• options.findServers(callback) is a function which returns one or more servers to connect to. This should return either a single URL or an array of URLs. This is handy when you're using a service discovery mechanism such as Consul or etcd. Instead of taking a callback, this can also return a Promise. Note that if this is supplied, then urls is ignored.
  • options.connectionOptions is passed as options to the amqplib connect method.

AmqpConnectionManager events

  • connect({connection, url}) - Emitted whenever we successfully connect to a broker.
  • disconnect({err}) - Emitted whenever we disconnect from a broker.

AmqpConnectionManager#createChannel(options)

Create a new ChannelWrapper. This is a proxy for the actual channel (which may or may not exist at any moment, depending on whether or not we are currently connected.)

Options:

  • options.name - Name for this channel. Used for debugging.
  • options.setup(channel, [cb]) - A function to call whenever we reconnect to the broker (and therefore create a new underlying channel.) This function should either accept a callback, or return a Promise. See addSetup below. Note that this inside the setup function will the returned ChannelWrapper. The ChannelWrapper has a special context member you can use to store arbitrary data in.
  • options.json if true, then ChannelWrapper assumes all messages passed to publish() and sendToQueue() are plain JSON objects. These will be encoded automatically before being sent.

AmqpConnectionManager#isConnected()

Returns true if the AmqpConnectionManager is connected to a broker, false otherwise.

AmqpConnectionManager#close()

Close this AmqpConnectionManager and free all associated resources.

ChannelWrapper events

  • connect - emitted every time this channel connects or reconnects.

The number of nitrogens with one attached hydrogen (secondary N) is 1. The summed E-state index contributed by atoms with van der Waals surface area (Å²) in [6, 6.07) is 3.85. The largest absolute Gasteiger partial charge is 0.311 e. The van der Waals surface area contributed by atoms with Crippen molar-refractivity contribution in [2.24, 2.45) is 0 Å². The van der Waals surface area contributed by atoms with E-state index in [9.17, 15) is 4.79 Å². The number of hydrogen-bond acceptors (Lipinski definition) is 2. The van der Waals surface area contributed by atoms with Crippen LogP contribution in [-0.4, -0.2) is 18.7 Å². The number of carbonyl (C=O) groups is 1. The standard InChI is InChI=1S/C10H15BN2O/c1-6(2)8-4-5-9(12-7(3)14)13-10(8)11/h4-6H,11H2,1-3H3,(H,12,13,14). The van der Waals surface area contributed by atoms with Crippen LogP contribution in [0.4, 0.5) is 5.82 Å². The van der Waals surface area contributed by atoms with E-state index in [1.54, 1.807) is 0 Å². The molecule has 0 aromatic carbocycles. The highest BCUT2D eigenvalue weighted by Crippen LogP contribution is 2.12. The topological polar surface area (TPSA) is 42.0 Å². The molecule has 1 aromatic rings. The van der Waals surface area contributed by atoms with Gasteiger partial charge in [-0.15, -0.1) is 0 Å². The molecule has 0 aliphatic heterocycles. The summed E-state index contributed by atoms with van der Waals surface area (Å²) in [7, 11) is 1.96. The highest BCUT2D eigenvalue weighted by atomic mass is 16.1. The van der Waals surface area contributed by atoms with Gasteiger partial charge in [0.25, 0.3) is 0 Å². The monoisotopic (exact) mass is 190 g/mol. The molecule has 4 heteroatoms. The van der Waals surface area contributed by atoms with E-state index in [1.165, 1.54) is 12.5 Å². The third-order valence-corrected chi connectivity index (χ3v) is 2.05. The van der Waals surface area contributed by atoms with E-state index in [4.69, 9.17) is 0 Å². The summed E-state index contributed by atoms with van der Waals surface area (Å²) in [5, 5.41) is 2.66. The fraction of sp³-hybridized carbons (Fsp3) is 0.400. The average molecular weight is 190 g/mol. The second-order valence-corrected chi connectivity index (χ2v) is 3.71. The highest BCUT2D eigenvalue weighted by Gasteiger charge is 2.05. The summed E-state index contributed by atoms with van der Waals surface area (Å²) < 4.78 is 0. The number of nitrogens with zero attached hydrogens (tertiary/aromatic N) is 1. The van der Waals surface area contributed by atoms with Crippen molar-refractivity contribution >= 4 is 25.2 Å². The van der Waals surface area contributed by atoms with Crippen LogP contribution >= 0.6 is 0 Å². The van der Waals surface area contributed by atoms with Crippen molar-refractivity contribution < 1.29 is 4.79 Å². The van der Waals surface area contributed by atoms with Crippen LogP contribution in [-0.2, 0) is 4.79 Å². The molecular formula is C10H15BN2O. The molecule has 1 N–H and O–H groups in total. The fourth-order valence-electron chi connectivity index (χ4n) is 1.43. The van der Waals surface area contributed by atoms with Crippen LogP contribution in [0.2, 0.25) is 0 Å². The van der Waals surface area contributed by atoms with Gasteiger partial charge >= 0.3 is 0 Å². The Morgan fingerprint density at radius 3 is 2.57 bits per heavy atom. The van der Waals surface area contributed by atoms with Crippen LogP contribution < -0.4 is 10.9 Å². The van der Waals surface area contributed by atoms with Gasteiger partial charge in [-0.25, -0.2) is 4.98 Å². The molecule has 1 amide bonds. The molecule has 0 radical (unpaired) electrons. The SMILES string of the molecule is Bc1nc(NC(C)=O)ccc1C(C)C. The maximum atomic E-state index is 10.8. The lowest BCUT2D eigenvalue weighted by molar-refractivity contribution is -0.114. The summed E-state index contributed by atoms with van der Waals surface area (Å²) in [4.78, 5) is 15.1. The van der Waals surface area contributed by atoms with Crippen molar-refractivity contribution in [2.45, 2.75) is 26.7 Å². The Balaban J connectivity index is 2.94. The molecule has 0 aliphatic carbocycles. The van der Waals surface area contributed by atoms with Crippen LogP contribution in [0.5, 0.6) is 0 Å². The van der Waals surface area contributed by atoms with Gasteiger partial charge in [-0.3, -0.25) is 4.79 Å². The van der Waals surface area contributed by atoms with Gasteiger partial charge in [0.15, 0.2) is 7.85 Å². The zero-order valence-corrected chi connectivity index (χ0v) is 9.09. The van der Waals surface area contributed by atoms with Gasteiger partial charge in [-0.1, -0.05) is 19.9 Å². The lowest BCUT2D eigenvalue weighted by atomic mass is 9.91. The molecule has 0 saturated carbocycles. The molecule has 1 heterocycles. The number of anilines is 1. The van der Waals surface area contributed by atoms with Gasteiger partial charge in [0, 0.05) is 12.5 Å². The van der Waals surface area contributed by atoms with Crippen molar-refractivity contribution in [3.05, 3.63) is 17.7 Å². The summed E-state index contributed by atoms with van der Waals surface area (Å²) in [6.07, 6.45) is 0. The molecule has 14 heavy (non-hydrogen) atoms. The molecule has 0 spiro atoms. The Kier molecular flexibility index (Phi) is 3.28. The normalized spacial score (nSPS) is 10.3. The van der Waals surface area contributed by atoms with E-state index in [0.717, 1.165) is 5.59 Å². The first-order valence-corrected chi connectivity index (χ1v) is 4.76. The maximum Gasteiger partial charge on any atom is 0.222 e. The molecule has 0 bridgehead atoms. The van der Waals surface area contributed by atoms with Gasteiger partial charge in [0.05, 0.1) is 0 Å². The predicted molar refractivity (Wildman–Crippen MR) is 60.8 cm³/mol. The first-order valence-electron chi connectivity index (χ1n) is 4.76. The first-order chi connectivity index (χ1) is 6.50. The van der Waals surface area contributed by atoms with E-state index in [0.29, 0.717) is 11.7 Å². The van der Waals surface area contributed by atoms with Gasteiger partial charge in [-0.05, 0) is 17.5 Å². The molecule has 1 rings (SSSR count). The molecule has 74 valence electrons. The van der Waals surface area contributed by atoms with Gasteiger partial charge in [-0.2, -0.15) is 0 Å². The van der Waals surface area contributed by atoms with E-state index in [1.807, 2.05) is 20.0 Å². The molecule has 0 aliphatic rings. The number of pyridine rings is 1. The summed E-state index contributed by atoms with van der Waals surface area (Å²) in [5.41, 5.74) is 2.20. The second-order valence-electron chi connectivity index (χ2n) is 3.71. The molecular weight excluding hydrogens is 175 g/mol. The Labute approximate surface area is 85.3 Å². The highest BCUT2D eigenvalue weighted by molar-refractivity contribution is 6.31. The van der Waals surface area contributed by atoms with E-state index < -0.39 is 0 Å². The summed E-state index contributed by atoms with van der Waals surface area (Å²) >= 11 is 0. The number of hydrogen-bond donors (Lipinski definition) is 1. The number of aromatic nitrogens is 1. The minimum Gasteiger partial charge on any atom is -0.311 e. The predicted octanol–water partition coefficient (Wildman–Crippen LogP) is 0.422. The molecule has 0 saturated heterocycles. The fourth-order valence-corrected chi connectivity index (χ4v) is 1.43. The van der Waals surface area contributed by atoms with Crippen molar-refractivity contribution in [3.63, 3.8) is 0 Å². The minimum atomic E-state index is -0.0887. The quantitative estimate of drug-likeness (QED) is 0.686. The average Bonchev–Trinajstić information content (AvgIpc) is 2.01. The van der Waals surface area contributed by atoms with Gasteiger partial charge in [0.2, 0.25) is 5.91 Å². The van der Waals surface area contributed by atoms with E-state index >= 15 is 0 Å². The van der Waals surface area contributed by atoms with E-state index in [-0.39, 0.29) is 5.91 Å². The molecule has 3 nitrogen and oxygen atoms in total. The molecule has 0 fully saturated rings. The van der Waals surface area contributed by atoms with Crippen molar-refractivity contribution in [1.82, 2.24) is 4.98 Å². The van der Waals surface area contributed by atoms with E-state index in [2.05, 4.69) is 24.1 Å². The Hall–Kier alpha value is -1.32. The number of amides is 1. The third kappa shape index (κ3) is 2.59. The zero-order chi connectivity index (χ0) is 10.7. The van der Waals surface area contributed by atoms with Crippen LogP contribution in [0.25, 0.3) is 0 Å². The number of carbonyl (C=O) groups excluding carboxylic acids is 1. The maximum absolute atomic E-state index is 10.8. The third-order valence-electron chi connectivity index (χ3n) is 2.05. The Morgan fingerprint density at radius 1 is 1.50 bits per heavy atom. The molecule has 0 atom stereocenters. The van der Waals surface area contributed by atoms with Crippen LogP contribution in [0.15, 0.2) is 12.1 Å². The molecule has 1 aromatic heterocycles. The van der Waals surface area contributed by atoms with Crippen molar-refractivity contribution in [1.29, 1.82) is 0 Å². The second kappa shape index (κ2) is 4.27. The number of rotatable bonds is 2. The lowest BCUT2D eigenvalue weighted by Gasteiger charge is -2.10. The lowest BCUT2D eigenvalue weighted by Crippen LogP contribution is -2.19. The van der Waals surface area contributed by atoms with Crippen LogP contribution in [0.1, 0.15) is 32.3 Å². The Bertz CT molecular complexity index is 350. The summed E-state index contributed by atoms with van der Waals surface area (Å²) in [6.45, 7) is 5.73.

• error(err, {name}) - emitted if an error occurs setting up the channel.
  • close - emitted when this channel closes via a call to close()

ChannelWrapper#addSetup(setup)

Adds a new 'setup handler'.

setup(channel, [cb]) is a function to call when a new underlying channel is created - handy for asserting exchanges and queues exists, and whatnot. The channel object here is a ConfirmChannel from amqplib. The setup function should return a Promise (or optionally take a callback) - no messages will be sent until this Promise resolves.

If there is a connection, setup() will be run immediately, and the addSetup Promise/callback won't resolve until setup is complete. Note that in this case, if the setup throws an error, no 'error' event will be emitted, since you can just handle the error here (although the setup will still be added for future reconnects, even if it throws an error.)

Setup functions should, ideally, not throw errors, but if they do then the ChannelWrapper will emit an 'error' event.

ChannelWrapper#removeSetup(setup, teardown)

Removes a setup handler. If the channel is currently connected, will call teardown(channel), passing in the underlying amqplib ConfirmChannel. teardown should either take a callback or return a Promise.

ChannelWrapper#publish and ChannelWrapper#sendToQueue

These work exactly like their counterparts in amqplib's Channel, except that they return a Promise (or accept a callback) which resolves when the message is confirmed to have been delivered to the broker. The promise rejects if either the broker refuses the message, or if close() is called on the ChannelWrapper before the message can be delivered.

ChannelWrapper#ack and ChannelWrapper#nack

These are just aliases for calling ack() and nack() on the underlying channel. They do nothing if the underlying channel is not connected.

ChannelWrapper#queueLength()

Returns a count of messages currently waiting to be sent to the underlying channel.

ChannelWrapper#close()

Close a channel, clean up resources associated with it.

install

npm i amqp-connection-manager

Downloadsweekly downloads

25,736

version

3.0.0

license

MIT

homepage

github.com

repository

Gitgithub